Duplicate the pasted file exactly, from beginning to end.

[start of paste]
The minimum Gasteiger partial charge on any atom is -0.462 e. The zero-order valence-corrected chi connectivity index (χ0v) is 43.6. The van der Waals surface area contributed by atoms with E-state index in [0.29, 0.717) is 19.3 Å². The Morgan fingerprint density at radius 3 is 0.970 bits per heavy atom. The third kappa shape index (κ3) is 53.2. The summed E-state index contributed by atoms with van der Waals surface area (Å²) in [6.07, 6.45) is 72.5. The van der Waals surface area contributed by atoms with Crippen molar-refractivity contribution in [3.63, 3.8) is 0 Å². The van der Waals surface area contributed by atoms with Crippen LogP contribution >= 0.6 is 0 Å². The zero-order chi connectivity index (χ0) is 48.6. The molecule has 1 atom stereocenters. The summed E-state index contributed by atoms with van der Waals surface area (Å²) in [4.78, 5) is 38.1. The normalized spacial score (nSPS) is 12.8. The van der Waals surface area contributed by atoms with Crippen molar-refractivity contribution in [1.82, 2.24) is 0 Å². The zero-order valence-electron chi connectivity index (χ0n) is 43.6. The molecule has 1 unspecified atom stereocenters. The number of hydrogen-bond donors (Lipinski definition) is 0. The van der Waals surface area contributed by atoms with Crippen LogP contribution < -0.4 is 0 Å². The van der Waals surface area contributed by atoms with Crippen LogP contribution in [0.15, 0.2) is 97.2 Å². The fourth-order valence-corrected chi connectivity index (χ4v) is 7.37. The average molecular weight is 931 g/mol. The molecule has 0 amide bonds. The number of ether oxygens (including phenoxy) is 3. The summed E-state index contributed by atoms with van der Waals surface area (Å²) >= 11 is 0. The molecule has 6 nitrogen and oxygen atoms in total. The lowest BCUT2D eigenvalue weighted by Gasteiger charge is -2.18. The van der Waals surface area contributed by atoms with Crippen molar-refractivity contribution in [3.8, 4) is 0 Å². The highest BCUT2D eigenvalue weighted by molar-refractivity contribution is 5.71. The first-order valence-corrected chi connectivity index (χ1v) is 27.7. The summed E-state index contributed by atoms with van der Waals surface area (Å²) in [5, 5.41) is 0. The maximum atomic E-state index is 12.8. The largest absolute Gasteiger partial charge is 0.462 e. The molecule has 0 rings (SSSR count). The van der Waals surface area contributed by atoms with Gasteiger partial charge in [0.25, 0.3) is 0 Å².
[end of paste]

The minimum Gasteiger partial charge on any atom is -0.462 e. The zero-order valence-corrected chi connectivity index (χ0v) is 43.6. The van der Waals surface area contributed by atoms with E-state index in [0.29, 0.717) is 19.3 Å². The Morgan fingerprint density at radius 3 is 0.970 bits per heavy atom. The third kappa shape index (κ3) is 53.2. The summed E-state index contributed by atoms with van der Waals surface area (Å²) in [6.07, 6.45) is 72.5. The van der Waals surface area contributed by atoms with Crippen molar-refractivity contribution in [3.63, 3.8) is 0 Å². The van der Waals surface area contributed by atoms with Crippen LogP contribution >= 0.6 is 0 Å². The zero-order chi connectivity index (χ0) is 48.6. The molecule has 1 atom stereocenters. The summed E-state index contributed by atoms with van der Waals surface area (Å²) in [4.78, 5) is 38.1. The normalized spacial score (nSPS) is 12.8. The van der Waals surface area contributed by atoms with Crippen molar-refractivity contribution in [1.82, 2.24) is 0 Å². The zero-order valence-electron chi connectivity index (χ0n) is 43.6. The molecule has 1 unspecified atom stereocenters. The number of hydrogen-bond donors (Lipinski definition) is 0. The van der Waals surface area contributed by atoms with Crippen LogP contribution < -0.4 is 0 Å². The van der Waals surface area contributed by atoms with Crippen LogP contribution in [0.15, 0.2) is 97.2 Å². The fourth-order valence-corrected chi connectivity index (χ4v) is 7.37. The average molecular weight is 931 g/mol. The molecule has 0 amide bonds. The number of ether oxygens (including phenoxy) is 3. The summed E-state index contributed by atoms with van der Waals surface area (Å²) >= 11 is 0. The molecule has 6 nitrogen and oxygen atoms in total. The lowest BCUT2D eigenvalue weighted by Gasteiger charge is -2.18. The van der Waals surface area contributed by atoms with Crippen molar-refractivity contribution in [3.8, 4) is 0 Å². The highest BCUT2D eigenvalue weighted by molar-refractivity contribution is 5.71. The first-order valence-corrected chi connectivity index (χ1v) is 27.7. The summed E-state index contributed by atoms with van der Waals surface area (Å²) in [5, 5.41) is 0. The maximum atomic E-state index is 12.8. The largest absolute Gasteiger partial charge is 0.462 e. The molecule has 0 rings (SSSR count). The van der Waals surface area contributed by atoms with Gasteiger partial charge in [0.25, 0.3) is 0 Å².